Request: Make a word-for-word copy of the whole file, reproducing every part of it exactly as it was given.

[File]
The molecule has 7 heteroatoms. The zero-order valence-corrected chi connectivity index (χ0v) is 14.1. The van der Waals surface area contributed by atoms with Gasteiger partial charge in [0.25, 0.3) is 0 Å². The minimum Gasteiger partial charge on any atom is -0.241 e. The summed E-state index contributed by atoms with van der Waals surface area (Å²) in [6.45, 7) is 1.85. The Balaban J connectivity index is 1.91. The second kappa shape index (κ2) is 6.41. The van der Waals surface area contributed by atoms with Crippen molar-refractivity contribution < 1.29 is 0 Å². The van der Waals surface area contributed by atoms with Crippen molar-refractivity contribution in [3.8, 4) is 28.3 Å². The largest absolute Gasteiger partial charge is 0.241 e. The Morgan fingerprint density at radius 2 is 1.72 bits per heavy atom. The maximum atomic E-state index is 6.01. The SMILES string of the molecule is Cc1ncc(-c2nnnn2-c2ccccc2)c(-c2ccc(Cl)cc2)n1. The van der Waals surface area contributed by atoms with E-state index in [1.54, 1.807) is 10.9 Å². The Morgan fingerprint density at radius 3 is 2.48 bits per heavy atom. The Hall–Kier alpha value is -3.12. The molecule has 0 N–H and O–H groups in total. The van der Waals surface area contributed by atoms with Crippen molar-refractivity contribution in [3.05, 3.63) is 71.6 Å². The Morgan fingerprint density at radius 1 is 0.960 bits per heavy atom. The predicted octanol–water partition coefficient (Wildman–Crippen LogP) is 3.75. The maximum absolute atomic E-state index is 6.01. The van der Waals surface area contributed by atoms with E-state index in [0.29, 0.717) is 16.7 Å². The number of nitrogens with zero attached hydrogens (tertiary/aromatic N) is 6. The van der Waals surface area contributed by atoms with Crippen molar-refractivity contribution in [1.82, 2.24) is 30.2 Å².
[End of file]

The molecule has 7 heteroatoms. The zero-order valence-corrected chi connectivity index (χ0v) is 14.1. The van der Waals surface area contributed by atoms with Gasteiger partial charge in [0.25, 0.3) is 0 Å². The minimum Gasteiger partial charge on any atom is -0.241 e. The summed E-state index contributed by atoms with van der Waals surface area (Å²) in [6.45, 7) is 1.85. The Balaban J connectivity index is 1.91. The second kappa shape index (κ2) is 6.41. The van der Waals surface area contributed by atoms with Crippen molar-refractivity contribution < 1.29 is 0 Å². The van der Waals surface area contributed by atoms with Crippen molar-refractivity contribution in [3.8, 4) is 28.3 Å². The largest absolute Gasteiger partial charge is 0.241 e. The Morgan fingerprint density at radius 2 is 1.72 bits per heavy atom. The maximum atomic E-state index is 6.01. The SMILES string of the molecule is Cc1ncc(-c2nnnn2-c2ccccc2)c(-c2ccc(Cl)cc2)n1. The van der Waals surface area contributed by atoms with E-state index in [1.54, 1.807) is 10.9 Å². The Morgan fingerprint density at radius 3 is 2.48 bits per heavy atom. The Hall–Kier alpha value is -3.12. The molecule has 0 N–H and O–H groups in total. The van der Waals surface area contributed by atoms with Crippen molar-refractivity contribution in [3.05, 3.63) is 71.6 Å². The Morgan fingerprint density at radius 1 is 0.960 bits per heavy atom. The predicted octanol–water partition coefficient (Wildman–Crippen LogP) is 3.75. The maximum absolute atomic E-state index is 6.01. The van der Waals surface area contributed by atoms with E-state index in [0.29, 0.717) is 16.7 Å². The number of nitrogens with zero attached hydrogens (tertiary/aromatic N) is 6. The van der Waals surface area contributed by atoms with Crippen molar-refractivity contribution in [1.82, 2.24) is 30.2 Å².